Mandelson warned that Europe needed to adopt a long-term competitive rationale on climate change - moving decisively and unilaterally if necessary to new technologies. He argued that most of the European economy is built on goods and services that are not internationally traded and that Europe has the chance to lead in a direction the market is inevitably going to take. Referring to the Stern report, Mandelson argued: "Change is demanded by our long-term interests. But it may well be that being the first to change is in our immediate economic interests as well".
Mandelson argued that the Kyoto Protocol, and whatever global agreements will follow it, contain the "hidden imperative" of creating an open market in green goods and services. He argued: "Emissions trading can drive up the cost of emitting green house gasses and thus restrain them. Maximizing exchange and trade in green technology is what will ultimately drive emissions down altogether". Mandelson argued "Alongside an ambitious agreement to cut tariffs in industrial goods in the Doha Round, WTO members should agree to go even further in key areas like clean power generation - defined by their specific link to climate change. It should be possible to agree a 0% tariff deal for these key goods". Mandelson said the EU would pursue the same goal in its new generation of bilateral trade agreements. He said "I want these agreements to directly address trade and investment in green technologies".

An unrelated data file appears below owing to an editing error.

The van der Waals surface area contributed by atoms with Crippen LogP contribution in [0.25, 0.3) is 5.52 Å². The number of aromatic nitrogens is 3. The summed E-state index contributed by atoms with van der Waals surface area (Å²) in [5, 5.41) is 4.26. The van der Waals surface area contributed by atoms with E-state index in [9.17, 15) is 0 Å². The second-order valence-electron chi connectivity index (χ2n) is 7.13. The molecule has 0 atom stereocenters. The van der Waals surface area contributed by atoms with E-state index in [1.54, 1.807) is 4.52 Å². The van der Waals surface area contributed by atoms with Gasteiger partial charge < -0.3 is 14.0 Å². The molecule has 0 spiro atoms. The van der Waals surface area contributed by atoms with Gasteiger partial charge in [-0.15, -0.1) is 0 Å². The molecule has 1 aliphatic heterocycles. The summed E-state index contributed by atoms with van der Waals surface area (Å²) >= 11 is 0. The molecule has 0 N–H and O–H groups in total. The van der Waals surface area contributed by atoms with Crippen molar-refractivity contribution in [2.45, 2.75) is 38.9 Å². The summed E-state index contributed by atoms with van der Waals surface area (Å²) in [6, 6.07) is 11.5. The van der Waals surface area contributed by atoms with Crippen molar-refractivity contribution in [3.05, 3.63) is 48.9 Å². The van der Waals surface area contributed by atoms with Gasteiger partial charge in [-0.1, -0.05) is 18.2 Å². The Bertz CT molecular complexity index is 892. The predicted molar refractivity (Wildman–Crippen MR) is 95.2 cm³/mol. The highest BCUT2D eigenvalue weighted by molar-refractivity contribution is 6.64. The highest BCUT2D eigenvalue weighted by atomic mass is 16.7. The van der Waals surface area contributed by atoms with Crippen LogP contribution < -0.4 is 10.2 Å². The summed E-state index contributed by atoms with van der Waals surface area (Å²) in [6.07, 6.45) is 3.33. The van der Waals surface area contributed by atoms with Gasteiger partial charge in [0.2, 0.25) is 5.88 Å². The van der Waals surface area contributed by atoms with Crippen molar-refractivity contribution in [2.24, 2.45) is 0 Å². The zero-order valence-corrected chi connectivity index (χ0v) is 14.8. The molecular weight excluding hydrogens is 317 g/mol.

Mandelson also expressed strong doubts about the idea of a Kyoto tax on goods imported from countries that have not ratified the Kyoto protocol. He said such a tax would be "highly problematic under current WTO rules and almost impossible to implement in practice…Not participating in the Kyoto process is not illegal. Nor is it a subsidy under WTO rules. How would we choose what goods to target? China has ratified Kyoto but has no Kyoto targets because of its developing country status. The US has not, but states like California have ambitious climate change policies". Mandelson argued that a Kyoto tax would also be "not good politics… collective responsibility will only be fostered by policies of dialogue, incentive and cooperation".
Posted on 27th December 2006
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